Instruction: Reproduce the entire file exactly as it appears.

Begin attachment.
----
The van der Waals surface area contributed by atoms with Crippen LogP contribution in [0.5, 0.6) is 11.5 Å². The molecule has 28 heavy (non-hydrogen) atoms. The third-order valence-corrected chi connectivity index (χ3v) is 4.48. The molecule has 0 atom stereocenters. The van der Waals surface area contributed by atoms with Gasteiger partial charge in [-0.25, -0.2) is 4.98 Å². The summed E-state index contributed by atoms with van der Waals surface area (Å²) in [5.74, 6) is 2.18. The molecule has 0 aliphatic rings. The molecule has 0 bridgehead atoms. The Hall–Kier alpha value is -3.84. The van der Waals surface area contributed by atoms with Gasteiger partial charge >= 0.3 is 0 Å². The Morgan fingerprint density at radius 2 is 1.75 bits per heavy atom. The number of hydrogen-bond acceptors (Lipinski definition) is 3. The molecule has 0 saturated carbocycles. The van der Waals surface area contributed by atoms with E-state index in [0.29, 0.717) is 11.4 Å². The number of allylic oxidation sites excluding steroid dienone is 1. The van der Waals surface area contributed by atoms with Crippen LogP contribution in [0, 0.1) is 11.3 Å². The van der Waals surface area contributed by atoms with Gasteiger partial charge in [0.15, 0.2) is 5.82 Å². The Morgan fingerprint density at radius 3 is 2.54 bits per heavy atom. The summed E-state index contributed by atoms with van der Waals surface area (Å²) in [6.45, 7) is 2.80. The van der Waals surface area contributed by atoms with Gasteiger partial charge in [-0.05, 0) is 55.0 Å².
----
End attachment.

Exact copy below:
The van der Waals surface area contributed by atoms with Crippen LogP contribution in [0.5, 0.6) is 11.5 Å². The molecule has 28 heavy (non-hydrogen) atoms. The third-order valence-corrected chi connectivity index (χ3v) is 4.48. The molecule has 0 atom stereocenters. The van der Waals surface area contributed by atoms with Gasteiger partial charge in [-0.25, -0.2) is 4.98 Å². The summed E-state index contributed by atoms with van der Waals surface area (Å²) in [5.74, 6) is 2.18. The molecule has 0 aliphatic rings. The molecule has 0 bridgehead atoms. The Hall–Kier alpha value is -3.84. The van der Waals surface area contributed by atoms with Gasteiger partial charge >= 0.3 is 0 Å². The Morgan fingerprint density at radius 2 is 1.75 bits per heavy atom. The number of hydrogen-bond acceptors (Lipinski definition) is 3. The molecule has 0 saturated carbocycles. The van der Waals surface area contributed by atoms with E-state index in [0.29, 0.717) is 11.4 Å². The number of allylic oxidation sites excluding steroid dienone is 1. The van der Waals surface area contributed by atoms with Crippen LogP contribution in [0, 0.1) is 11.3 Å². The van der Waals surface area contributed by atoms with Gasteiger partial charge in [0.15, 0.2) is 5.82 Å². The Morgan fingerprint density at radius 3 is 2.54 bits per heavy atom. The summed E-state index contributed by atoms with van der Waals surface area (Å²) in [6.45, 7) is 2.80. The van der Waals surface area contributed by atoms with Gasteiger partial charge in [-0.05, 0) is 55.0 Å².